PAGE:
The family of an infant who died while in the care of child and family services in Manitoba is demanding answers from the province.
On Monday, the family was advised their four month-old daughter died while in a Winnipeg foster home.
“They told us that my daughter passed away choking on her bottle or vomit,” said the girl’s mother Daralyn Green.
“There’s so many questions. I need answers.”
The Winnipeg police say they are investigating the death of Vanatasia Green to determine if there was any wrong-doing.
The family is from Bloodvein First Nation – located 200 kilometres north of Winnipeg.
Green says her daughter was apprehended at birth but reasons for the apprehension are not known.
“I don’t know why they didn’t give me a chance,” said Green. “They give other mothers a chance and that was my first baby.”
Martina Fisher is a former social worker and family friend.
She said the family wants to focus on the larger issue at hand.
The apprehensions of Indigenous kids.
“There is always a chance to work with the mother, to work with the family, to work with out communities,” said Fisher.
The Assembly of Manitoba Chiefs women’s council organized the press conference.
Chief Francine Meeches, of Swan Lake First Nation said the province should hand over jurisdiction to First Nations.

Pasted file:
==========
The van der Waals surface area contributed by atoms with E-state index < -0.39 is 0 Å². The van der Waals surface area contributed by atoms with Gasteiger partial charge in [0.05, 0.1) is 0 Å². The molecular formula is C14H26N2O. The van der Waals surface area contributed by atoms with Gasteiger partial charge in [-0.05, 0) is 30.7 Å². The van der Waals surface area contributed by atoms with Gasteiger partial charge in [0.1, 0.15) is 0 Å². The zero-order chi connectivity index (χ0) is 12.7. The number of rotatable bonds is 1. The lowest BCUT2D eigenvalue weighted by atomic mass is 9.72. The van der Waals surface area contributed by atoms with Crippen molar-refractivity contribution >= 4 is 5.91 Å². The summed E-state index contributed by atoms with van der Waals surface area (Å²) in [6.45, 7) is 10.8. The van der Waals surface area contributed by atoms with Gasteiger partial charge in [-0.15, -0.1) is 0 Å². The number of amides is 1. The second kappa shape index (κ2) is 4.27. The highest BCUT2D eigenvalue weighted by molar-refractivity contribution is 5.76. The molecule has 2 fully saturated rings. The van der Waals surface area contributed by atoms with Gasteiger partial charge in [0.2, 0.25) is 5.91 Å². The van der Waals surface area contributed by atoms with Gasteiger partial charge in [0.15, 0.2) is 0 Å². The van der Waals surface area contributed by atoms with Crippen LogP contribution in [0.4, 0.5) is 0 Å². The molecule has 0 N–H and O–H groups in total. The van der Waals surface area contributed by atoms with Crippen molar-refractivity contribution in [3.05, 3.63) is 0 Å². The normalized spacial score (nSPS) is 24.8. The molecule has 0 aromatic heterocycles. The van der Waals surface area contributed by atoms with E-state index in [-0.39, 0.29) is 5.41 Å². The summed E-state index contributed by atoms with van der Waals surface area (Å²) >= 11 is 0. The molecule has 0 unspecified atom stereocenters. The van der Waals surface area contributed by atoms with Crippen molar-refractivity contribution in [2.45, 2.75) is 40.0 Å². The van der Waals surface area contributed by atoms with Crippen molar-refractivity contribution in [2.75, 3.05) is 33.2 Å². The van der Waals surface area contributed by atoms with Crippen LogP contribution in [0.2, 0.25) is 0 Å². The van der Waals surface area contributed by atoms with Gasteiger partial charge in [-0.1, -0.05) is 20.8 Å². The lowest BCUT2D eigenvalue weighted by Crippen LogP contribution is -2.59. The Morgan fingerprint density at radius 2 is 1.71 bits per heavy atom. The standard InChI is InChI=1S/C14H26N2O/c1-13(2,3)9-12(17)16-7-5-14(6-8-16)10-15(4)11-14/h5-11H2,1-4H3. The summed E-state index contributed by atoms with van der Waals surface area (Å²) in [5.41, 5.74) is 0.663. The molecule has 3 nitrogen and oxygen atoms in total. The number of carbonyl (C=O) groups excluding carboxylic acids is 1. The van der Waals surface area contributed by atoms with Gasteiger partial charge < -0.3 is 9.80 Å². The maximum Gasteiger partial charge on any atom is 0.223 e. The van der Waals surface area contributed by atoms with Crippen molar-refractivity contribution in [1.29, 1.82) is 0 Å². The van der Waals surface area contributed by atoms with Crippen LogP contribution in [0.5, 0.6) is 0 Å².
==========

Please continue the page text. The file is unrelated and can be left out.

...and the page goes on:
“Something needs to change here. We’ve been working as a team our women’s council we’ve been trying to change legislation in this country,” said Meeches.
“In our province and we’re struggling with that because nobody seems to see what the need is.”
According to the province there are 10,328 kids in care.
Approximately 90 per cent of them are Indigenous.
The family says if things don’t change more deaths will occur.
“She’s not going to be the last if somebody doesn’t do something about this,” said Green.
In a statement Families Minister Heather Stefanson said the department is looking into the girl’s death.
“We know the CFS agency and authority responsible for the child’s care are gathering information to find the family the answers it needs,” said the statement.
A spokesperson for the Southern First Nations Network of Care, which oversees the agency, says they could not comment on the case.
The girl’s death comes on the heels of a damning report from Manitoba’s children’s advocate who looked into the death of Tina Fontaine.
“CFS failed my daughter,” said Green. “They failed us.”